Each chapter begins with an italicised section in which Durga, the young girl who survived the family massacre but was apparently raped, gives some account of what happens. These are carefully written to preserve the mystery of what happened and whodunnit to the end. The rest of the story is told from the point of view of the amateur sleuth (who drinks heavily but has a heart of gold).
There are moments when the writing jars:
- The very first section is intended as the hook and is a detailed account of the massacre: "The thick bile of sadness oozing from their hearts has regurgitated into their throats and blocked their voices, their pale shadowy hair seems like seaweed, green and stringy, floating in the air. Yet, all around their collapsed bodies is the scarlet odour of fresh killing, the meat at their feet is newly shredded for the dogs, which are peculiar and never bark. They do not even nudge the meat." I thought this prose too purple.
- There are some clunky moments of dialogue: "Listen, before we go in, no matter what happens, let me just say I really like you and thanks a lot. I was angry with you earlier, said a lot of things, I know - but you were doing your job, just as I am doing mine now. This sounds like a foolishly heroic statement, so I hesitate to say it, but if we can save her somehow. ..."
- There are some errors. The word 'somersault' is not spelled "summersault". The "Indian Made Foreign Liquor" shop's name is presumably an oxymoron rather than an "anachronism". I loved the "rickshaw puller's skinny legs peddling [sic] away" although I suspected they should have been pedalling.
The author is at her best when bringing us into the world of the Punjab. It is a world of unbridled patriarchy in which illegal abortion and infanticide is practised for girl children. It is a corrupt world in which the rich people can bribe the police to turn a blind eye. It is a world where poor girls can be bought to be sex slaves for rich boys. The author manages some nice moments of local colour:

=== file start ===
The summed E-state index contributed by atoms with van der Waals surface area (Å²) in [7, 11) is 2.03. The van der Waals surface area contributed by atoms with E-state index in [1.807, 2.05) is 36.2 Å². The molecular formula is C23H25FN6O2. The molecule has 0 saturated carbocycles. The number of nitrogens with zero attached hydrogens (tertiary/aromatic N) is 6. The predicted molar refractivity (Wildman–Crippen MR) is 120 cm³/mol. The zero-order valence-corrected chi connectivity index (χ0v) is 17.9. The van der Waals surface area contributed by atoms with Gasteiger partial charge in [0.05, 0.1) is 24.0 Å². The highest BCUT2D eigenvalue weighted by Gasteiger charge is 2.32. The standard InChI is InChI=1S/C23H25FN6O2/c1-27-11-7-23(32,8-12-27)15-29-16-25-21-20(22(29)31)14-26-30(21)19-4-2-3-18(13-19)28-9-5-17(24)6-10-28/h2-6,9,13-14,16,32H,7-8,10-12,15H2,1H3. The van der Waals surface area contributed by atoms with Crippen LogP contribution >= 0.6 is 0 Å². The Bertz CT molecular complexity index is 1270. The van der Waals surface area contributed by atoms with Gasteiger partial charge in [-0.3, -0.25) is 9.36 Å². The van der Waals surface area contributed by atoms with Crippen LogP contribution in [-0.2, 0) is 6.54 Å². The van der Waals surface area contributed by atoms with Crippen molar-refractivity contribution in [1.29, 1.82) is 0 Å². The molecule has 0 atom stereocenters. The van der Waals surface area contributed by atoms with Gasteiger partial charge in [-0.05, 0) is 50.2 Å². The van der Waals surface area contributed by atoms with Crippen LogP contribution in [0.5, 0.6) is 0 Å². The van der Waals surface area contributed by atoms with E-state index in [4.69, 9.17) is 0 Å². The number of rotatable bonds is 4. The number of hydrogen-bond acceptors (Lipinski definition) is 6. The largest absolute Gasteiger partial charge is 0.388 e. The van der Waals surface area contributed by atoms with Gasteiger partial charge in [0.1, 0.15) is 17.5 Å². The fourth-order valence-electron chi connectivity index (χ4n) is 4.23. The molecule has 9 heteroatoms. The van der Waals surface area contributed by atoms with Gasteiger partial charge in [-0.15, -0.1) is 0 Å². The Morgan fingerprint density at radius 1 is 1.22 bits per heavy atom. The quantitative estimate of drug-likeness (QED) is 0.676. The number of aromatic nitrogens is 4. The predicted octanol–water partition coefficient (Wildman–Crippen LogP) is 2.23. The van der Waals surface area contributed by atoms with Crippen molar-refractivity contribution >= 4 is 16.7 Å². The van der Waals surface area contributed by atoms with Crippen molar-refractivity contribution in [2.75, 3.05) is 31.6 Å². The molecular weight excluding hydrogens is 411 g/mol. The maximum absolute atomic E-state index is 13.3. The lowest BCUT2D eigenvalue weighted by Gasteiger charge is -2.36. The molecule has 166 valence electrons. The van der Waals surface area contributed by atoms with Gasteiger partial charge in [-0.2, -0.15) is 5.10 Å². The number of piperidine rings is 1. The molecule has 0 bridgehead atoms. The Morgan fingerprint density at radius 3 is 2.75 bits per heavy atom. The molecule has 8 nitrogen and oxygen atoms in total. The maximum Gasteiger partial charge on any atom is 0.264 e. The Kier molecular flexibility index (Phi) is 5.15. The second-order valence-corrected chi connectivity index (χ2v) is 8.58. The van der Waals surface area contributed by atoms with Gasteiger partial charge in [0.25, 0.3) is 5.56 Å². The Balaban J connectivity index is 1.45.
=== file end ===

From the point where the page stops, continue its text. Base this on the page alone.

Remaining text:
- "We called all women older than us 'aunty' in Punjab. And all older men were called 'uncle'. Earlier we had more complex terms to describe relationships, but with the coming of the colonizers and the angrezi craze, much of the descriptive terminology, such as phoopi or taayi, had been junked." (p 167)
- The railway station "specialized in announcements made in Swahili which came on after the train had left." (p 116)
There are moments of insight:
- "In many cases it is difficult to distinguish the criminal from his circumstances, and then you understand that life can really be unfair." (p 9)
- "Surprising how even death - or a terrible disease like cancer - does little to mellow some people. They still carry their burden of destruction with them ... seeking to annihilate others before death snaps them in its jaws." (p 170)
- "If you live in a lake you don't antagonize the crocodiles."
- "It is said that if everything goes well, the wrath of the gods descends on you, so you have to put a black mark somewhere on your body to deflect misfortune." (p 40)
This is a debut novel which, despite some rather flat characters and the occasional poor writing, has some excellent moments, especially with the scene-setting. October 2018; 243 pages